All these discoveries help confirm that the unique flora and fauna found in New Zealand not only had an exotic origin, but that the country was indeed also once a land of giants. How those giants came about is still being revealed as more fossils are found.
Animals adapt to their environments in different ways and those living on islands often shrink compared with their mainland relatives. Being smaller allows them to cope better within a reduced territory and to hide more easily from predators. Yet animals on some islands take a different path, with dwarfism replaced by gigantism. New Zealand went that way with gusto, perhaps because it consists of a pair of fairly big islands devoid of large mammalian predators.
This was a land for birds, which grew large and in some cases lost the use of their wings. These enormous avians included the giant moa, a flightless species 2½ metres tall. It was hunted by the enormous Haast’s eagle, which had a wingspan of up to three metres. Then, some 800 years ago, human beings began to arrive, at first from Polynesia and later from Europe. New Zealand’s wildlife was soon depleted through hunting, land clearance and the introduction of alien predators, such as rats, stoats and possums.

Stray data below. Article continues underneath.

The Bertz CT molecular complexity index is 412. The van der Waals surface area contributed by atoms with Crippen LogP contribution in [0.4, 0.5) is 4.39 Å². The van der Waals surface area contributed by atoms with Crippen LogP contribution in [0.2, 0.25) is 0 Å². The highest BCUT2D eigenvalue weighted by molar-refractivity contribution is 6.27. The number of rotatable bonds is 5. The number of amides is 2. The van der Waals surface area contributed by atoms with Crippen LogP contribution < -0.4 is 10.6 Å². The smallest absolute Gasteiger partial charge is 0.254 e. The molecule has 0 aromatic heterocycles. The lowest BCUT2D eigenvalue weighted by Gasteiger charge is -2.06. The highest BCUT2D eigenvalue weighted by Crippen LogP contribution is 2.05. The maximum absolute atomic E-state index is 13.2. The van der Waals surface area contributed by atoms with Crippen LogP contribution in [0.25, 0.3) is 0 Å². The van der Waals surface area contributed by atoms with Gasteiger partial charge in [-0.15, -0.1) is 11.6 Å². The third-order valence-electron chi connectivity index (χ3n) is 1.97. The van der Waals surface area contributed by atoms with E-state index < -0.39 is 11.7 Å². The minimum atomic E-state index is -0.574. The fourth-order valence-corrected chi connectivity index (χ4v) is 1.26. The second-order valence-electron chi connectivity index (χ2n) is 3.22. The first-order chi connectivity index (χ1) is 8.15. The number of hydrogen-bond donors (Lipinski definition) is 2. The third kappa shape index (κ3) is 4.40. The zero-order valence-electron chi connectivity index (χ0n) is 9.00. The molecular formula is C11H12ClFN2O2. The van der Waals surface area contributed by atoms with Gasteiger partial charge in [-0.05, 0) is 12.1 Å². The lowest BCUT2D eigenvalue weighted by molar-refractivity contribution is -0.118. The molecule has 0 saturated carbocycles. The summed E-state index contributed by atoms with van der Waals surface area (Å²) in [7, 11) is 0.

According to one estimate, along with the moa and Haast’s eagle, over 50 other native species of animals and plants were driven to extinction. Some cling on, including the kiwi, which is nocturnal and so harder for people to hunt, and the kakapo, a flightless parrot whose population fell to around 50 in the 1990s but which the efforts of conservationists have now quadrupled. Until the discovery of Squawkzilla, kakapos were thought to be the world’s largest parrots, living or extinct.
That diversity included the giants. The monster penguin, C. waiparensis, lived about 59m years ago. Its remains were discovered by Leigh Love and Al Mannering, a pair of amateur palaeontologists who have been working with a team from the Canterbury Museum at a site near Waipara, 60km north of Christchurch. This previously unknown species is one of the world’s oldest penguins and it shows that these birds grew large early in their evolution. Its closest known relative is a similarly large species that lived at about the same time in Antarctica. Though Antarctica is now an icy continent, it too once had a warm climate like New Zealand’s. Fossils from Antarctica suggest that birds in both places were closely related, says Dr Scofield.